The cost-of-living crisis has hit a regional arts centre, which has lost $10,000 of annual funding.
Aratoi Wairarapa Museum of Art and History in Masterton, which first opened its doors in 1969, is dedicated to art, taonga Māori, and items illustrating the social history of Wairarapa.
Aratoi director Sarah McClintock announced the funding loss at the Masterton District Council [MDC] audit and risk committee in November.
McClintock said the decision by South Wairarapa District Council [SWDC] to decline a funding bid for the 2023/24 financial year followed the council moving from a multi-year funding model for the centre to an annual competitive one.
“We do understand the current financial situation they [SWDC] are in,” McClintock said.
Councillor Colin Olds, chair of the SWDC finance committee, said total council funding for grants has been cut this year and confirmed the changed model for Aratoi.
“South Wairarapa District Council received a large number of grant requests totalling $345,880,” Olds said, while the pool of funding had dropped from $170,000 to $120,000.
“Some complex decisions needed to be made and there were organisations that missed out despite the amazing work they do for their communities.”
Olds said this year the committee has focused on social and community wellbeing work across the South Wairarapa district.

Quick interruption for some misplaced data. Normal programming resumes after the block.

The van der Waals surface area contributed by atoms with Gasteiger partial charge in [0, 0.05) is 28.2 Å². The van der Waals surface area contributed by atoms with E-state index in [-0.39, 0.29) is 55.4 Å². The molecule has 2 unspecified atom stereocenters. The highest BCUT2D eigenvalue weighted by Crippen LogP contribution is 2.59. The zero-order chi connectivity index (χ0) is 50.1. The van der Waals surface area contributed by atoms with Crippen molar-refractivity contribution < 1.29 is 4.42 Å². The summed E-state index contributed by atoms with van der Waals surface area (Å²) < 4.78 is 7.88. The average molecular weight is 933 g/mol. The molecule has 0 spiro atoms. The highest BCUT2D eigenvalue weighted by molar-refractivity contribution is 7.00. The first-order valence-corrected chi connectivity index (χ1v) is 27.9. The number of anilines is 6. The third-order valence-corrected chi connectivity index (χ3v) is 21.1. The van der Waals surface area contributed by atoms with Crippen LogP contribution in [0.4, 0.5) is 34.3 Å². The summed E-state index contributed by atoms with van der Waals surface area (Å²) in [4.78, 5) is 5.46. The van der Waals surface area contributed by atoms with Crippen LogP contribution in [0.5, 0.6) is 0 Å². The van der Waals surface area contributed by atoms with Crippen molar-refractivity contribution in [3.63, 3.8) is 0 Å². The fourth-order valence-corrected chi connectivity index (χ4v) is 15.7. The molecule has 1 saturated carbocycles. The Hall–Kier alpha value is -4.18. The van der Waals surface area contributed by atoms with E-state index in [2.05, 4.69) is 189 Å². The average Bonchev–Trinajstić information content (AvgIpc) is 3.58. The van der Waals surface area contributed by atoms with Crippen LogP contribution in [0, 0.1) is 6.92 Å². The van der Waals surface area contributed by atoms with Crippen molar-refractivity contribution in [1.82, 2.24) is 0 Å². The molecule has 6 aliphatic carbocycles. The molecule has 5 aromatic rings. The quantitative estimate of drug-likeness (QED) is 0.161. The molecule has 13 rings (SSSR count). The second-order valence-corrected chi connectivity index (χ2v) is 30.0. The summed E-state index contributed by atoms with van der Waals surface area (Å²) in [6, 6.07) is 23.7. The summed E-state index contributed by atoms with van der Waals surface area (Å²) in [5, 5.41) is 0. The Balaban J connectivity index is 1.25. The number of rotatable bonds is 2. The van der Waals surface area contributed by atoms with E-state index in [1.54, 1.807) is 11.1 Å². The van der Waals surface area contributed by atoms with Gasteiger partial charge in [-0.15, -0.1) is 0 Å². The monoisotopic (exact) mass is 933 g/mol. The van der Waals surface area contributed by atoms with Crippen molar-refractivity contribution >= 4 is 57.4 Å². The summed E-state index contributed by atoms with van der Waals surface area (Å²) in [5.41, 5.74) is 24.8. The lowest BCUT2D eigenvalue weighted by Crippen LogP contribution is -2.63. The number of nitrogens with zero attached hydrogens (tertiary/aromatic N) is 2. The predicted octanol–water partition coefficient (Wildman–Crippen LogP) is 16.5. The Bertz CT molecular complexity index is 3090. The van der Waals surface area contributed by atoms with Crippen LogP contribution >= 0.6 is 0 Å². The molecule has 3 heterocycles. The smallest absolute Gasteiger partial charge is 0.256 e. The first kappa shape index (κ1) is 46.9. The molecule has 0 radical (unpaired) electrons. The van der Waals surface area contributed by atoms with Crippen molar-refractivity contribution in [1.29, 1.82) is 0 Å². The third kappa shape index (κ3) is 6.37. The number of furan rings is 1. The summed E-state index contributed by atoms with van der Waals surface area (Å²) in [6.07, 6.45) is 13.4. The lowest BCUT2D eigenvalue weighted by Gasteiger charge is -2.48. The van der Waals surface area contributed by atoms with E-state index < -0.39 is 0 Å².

“Efforts are made to give the same considerations equally across the applications each year, to balance a range of initiatives that benefit the wider South Wairarapa community.”
Over the years, the community grants have supported both Aratoi and community museums, Olds said.
“However, with the reduction in grant funding this year, the council’s ability to provide regular funding to all groups in our community seeking financial support became harder.”
Olds explained a multi-year funding agreement between SWDC and Aratoi had finished this August.
“[They] were directed to apply again through the community and youth grants as multi-year agreements were not carried on due to the limited funding available.”
Olds said being unsuccessful should not deter applicants from applying to SWDC in future years.
At the meeting, McClintock told Masterton Mayor Gary Caffell that the regular annual funding from SWDC had been worth $10,000.
Caffell expressed his disappointment at the decision, and noted that “This is a regional facility, and it’s important it stays a regional facility.”
After the meeting, Caffell said it is a pity Aratoi’s funding has been cut, especially at a time when the facility has a better profile than ever.
“For an organisation like Aratoi, which depends on outside funding to exist, $10,000 is a lot of money. As a regional museum, it’s something the councils should be supporting,” Caffell said.
It is understood Masterton and Carterton councils continue to fund Aratoi through multi-year funding models.
Aratoi currently hosts between 25 and 30 exhibitions annually, delivers a free education programme to students, runs public programmes and a live performance series, and operates a museum shop.
The centre also hosts the only public collection of art works in Wairarapa.
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